by Kennedy Graham
New Zealand’s provincial reconstruction team are finally on their way back home nearly ten years after being deployed to Afghanistan. Welcome back. Your work and efforts are widely acknowledged.
Historically, Afghanistan has proved to be an easy place to deploy for foreign armies and a difficult one to get out of, so the news that our soldiers are coming back, while expected, is nonetheless a relief.
Of course the operation(s) there have never been without controversy. I have commented in the past about the questionable legal integrity of aspects of the deployment(s) – self-defence, morphing into counter-terrorism, then peace-building, thence to counter-insurgency – all requiring intrinsically separate mission objectives yet all effectively lumped together under cover of chapter VII’s ‘threat to the peace’. And all the while being led by NATO, as aspiring 21st-century global military hand-maiden, with the UN operationally side-lined and reduced to debating decisions emerging from Brussels.
In fact, New Zealand’s military commitment has not entirely ended. There will be a residual force of 27 that will include twelve New Zealand Defence Force personnel attached to the International Security Assistance Force headquarters in Kabul. The Green Party considered that this is such a sizable force that the issue of these soldiers remaining should have been debated in Parliament.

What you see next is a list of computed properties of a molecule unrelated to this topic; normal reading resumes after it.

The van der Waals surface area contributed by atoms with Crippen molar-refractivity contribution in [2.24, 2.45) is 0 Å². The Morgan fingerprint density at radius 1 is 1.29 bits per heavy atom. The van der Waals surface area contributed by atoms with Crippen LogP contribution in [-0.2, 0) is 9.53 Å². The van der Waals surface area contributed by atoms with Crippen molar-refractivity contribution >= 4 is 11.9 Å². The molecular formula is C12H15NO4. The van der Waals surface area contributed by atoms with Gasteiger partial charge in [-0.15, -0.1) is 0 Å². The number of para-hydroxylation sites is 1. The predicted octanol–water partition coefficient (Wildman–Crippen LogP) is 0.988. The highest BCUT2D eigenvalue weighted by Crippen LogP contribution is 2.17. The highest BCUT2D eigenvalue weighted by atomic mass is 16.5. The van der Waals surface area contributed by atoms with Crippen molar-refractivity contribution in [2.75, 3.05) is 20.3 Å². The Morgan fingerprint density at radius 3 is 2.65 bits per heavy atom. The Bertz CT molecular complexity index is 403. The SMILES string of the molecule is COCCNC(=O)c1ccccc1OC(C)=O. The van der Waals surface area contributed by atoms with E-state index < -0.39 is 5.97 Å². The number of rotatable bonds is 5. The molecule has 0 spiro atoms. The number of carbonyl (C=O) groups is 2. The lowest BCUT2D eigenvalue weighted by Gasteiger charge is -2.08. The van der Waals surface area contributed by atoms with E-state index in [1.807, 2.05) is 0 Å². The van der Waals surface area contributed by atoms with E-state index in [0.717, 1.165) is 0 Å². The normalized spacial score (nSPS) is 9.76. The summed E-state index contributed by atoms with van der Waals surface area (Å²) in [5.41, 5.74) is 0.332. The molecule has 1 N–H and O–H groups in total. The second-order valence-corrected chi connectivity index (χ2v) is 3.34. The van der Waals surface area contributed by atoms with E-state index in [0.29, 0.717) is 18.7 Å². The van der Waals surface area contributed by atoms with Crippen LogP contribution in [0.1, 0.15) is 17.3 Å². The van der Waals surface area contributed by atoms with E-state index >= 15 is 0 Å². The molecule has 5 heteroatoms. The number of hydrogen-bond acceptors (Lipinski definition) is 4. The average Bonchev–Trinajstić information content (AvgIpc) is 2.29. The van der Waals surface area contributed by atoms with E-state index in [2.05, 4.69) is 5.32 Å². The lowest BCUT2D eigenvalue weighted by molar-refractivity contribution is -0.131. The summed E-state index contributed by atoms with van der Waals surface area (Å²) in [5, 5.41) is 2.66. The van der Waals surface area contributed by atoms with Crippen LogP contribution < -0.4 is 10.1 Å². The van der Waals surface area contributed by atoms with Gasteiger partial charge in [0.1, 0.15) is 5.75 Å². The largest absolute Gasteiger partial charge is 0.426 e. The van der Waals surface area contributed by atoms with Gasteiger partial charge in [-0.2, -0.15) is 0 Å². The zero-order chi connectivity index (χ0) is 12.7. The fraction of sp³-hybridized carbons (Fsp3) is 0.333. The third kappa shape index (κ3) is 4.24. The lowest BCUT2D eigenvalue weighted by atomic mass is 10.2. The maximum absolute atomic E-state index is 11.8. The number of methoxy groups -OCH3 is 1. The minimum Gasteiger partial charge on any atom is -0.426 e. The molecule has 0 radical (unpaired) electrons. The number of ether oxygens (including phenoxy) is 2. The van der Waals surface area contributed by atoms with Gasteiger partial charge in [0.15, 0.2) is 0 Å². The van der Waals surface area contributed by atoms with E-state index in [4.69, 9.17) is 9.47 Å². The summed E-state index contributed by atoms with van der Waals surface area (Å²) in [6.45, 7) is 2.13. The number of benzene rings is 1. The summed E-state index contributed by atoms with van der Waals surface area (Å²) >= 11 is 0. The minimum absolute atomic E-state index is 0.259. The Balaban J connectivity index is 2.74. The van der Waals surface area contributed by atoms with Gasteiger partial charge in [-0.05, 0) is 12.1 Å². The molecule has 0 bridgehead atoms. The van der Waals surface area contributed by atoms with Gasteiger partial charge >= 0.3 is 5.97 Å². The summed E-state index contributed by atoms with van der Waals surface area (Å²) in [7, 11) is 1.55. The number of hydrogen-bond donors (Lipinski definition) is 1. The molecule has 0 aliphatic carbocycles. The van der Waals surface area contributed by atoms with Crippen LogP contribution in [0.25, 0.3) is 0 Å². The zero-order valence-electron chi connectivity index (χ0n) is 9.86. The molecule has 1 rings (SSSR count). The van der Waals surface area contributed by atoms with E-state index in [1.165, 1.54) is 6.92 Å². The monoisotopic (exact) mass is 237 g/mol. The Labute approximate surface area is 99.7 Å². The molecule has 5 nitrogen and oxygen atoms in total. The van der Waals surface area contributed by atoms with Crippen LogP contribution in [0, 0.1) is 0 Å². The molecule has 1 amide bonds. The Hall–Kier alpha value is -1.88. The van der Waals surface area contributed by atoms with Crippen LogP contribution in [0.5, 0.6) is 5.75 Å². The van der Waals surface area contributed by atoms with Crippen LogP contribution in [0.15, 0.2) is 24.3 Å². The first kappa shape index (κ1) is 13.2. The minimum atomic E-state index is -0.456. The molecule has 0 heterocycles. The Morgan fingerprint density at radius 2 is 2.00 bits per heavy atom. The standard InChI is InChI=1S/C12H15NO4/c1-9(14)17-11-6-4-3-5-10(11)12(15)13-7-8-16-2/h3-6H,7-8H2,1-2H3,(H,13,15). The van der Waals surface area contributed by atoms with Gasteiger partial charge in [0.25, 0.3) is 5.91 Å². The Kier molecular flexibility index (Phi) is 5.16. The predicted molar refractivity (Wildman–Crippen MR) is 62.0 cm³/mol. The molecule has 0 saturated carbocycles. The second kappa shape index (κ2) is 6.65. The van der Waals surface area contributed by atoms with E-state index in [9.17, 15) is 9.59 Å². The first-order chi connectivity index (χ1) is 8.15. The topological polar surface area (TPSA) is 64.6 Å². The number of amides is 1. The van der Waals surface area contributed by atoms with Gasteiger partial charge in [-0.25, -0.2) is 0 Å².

New Zealand’s military commitment to Afghanistan has come at great cost. Tens of millions of dollars have been spent and the greater cost has been in lives with 10 Kiwi soldiers who have died in Afghanistan.
Afghanistan is a troubled nation and New Zealand needs to move towards offering more civilian aid. It is good news that we will continue to support aid projects in the form of including agriculture and the establishment of three solar powered generators that will provide power for 2500 users in business, government buildings and residents of Bamiyan.
It is also good to see that those Afghans who have risked their lives to assist our provincial reconstruction team and have been offered refugee status in New Zealand are starting to settle here. We should be making certain that all those who have assisted the provincial reconstruction team and face reprisals are offered assistance.